World Premiere - Lodz Fotofestiwal (Poland) | June 2014
US Premiere - Photoville - Brooklyn, NY | September 2014
Curator - Jamel Shabazz
Editor - Sam Barzilay
Creative + Multimedia producer - Tracie Williams
Presented by - United Photo Industries
We Live in Brooklyn, Baby was an outdoor multi-media projection that featured over 30 Brooklyn photographers and showcased over 300 images of Brooklyn. On the opening night of Photoville 2014, the screening was backed by a live Brooklyn inspired soundscape of music and found sounds selected live by DJ’s Chris Devlin and Prince Klassen.
Created specifically for Photoville | Brooklyn, NY 2014
Moderator - Marvin Heiferman
Creative Producers - Anna Ekros + Tracie Williams
Presented by - International Center of Photography
Book Layout + Design - Marisa Sottos + Jessica Thalmann
Poster + Postcard Design - Jessica Thalmann
Website Design - Beau Torres
CALL + RESPONSE + RESPONSE was a summer long collaboration with 12 fellow classmates, the 2015 ICP-Bard MFA Candidates, moderated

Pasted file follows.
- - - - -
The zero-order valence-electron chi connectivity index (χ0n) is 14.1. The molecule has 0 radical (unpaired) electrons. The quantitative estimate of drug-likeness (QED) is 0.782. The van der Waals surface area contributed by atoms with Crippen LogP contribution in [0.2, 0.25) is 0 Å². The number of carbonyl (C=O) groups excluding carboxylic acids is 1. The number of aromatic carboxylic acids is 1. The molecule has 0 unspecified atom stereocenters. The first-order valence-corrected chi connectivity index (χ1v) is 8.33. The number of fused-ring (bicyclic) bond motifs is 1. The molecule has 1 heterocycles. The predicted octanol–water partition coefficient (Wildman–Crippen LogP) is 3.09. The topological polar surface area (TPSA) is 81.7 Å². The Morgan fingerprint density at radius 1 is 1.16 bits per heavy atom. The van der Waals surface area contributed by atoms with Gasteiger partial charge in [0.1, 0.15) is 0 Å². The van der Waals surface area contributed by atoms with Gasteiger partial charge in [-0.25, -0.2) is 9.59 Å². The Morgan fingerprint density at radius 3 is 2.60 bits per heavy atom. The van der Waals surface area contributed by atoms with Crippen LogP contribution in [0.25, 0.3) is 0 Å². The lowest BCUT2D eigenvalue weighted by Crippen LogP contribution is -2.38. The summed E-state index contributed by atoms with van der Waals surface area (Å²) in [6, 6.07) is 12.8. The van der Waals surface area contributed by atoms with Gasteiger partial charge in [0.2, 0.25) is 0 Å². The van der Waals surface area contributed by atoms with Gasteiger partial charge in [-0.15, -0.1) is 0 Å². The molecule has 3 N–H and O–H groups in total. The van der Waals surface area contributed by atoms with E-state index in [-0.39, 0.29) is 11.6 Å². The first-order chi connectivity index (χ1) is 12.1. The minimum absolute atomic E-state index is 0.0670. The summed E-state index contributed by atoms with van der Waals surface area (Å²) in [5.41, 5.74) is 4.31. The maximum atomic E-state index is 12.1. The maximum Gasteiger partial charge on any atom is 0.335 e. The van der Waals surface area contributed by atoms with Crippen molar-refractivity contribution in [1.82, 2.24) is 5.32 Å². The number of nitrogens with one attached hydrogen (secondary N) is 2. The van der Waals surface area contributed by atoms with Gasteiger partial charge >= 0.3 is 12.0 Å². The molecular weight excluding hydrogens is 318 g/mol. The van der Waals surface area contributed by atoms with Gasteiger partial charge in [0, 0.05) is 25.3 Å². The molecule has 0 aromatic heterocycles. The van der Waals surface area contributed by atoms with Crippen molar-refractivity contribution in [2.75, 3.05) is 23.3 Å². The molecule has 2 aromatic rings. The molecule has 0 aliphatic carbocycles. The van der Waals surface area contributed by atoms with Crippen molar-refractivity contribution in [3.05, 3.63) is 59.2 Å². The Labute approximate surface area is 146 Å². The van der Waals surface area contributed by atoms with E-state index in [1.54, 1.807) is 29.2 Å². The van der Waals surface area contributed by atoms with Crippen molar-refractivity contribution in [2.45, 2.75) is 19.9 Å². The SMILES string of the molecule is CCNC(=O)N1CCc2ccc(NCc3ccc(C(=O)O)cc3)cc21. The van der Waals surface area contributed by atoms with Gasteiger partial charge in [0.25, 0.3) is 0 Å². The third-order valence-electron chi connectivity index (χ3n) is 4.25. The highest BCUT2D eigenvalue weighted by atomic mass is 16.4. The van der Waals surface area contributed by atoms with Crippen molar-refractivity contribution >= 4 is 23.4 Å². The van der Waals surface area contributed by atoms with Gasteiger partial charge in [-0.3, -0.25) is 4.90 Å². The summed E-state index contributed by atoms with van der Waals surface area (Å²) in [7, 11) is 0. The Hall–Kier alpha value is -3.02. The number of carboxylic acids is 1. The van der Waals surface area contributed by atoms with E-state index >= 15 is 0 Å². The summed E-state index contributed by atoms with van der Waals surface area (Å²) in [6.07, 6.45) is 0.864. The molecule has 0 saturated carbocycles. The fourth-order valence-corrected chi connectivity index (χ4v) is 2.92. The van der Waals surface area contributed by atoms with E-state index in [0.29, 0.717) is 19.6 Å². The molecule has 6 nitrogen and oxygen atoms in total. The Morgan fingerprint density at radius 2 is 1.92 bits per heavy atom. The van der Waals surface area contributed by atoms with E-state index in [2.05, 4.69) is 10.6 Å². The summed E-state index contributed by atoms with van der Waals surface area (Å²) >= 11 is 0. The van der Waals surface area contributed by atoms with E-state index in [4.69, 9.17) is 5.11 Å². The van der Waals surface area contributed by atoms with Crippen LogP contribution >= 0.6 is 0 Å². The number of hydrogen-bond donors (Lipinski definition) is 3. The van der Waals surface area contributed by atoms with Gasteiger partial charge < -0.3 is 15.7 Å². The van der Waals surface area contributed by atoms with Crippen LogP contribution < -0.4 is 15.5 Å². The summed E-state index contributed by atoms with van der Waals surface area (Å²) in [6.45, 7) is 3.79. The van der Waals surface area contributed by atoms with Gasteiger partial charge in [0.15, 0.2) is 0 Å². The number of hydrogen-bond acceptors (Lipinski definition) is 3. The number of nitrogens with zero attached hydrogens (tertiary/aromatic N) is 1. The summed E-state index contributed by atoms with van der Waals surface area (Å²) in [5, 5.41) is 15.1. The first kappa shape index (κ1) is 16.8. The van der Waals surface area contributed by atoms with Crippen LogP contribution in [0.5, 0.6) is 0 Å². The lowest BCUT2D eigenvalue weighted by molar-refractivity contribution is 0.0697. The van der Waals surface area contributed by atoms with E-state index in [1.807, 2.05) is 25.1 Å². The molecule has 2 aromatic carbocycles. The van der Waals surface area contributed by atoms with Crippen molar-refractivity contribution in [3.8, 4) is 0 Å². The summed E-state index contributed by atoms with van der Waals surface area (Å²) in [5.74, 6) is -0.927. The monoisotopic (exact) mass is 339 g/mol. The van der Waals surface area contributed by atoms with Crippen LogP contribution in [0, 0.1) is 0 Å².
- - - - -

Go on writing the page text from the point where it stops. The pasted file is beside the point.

by Marvin Heiferman. We corresponded in an elaborate scheme of CALL + RESPONSE, with three rounds of production of which resulted in 39 artworks in total. The design of the space we created to exhibit the work reflected both our process and our interconnectivity as artists. This immersive exhibition demonstrated how photography operates as a conversational tool which initiates engagement and triggers discourse.
Featuring - Esther Nila Boesche, Stephanie Colgan, Joseph Desler Costa, Anna Ekros, Connor McNicholas, Marie Louise Omme, Kat Shannon, Marisa Sottos, Daniel Terna, Jessica Thalmann, Beau Torres, Kimberly J. Wade, Tracie Williams
Created specifically for Photoville | Brooklyn, NY 2013
Conceived by - Pete Brook
Creative Producer - Tracie Williams
Presented by - United Photo Industries
When asked to pick out a single image they absolutely treasure, people generally don’t hesitate. A snap of their children, a Polaroid of their parents, a formal pose from precious life event, or perhaps even a photograph with the prescribed artistic balance of composition, contrast and exposure. Whether the choice is dictated by emotional memory or technical concerns, the question “What is your best photo?” is not an unusual one. But what about the question, “What is your worst photo?” To put it another way, what photograph of yours is obsolete, worthless, old news or just plain bad? Which single photograph of yours would you like to officially state on the record as unwanted?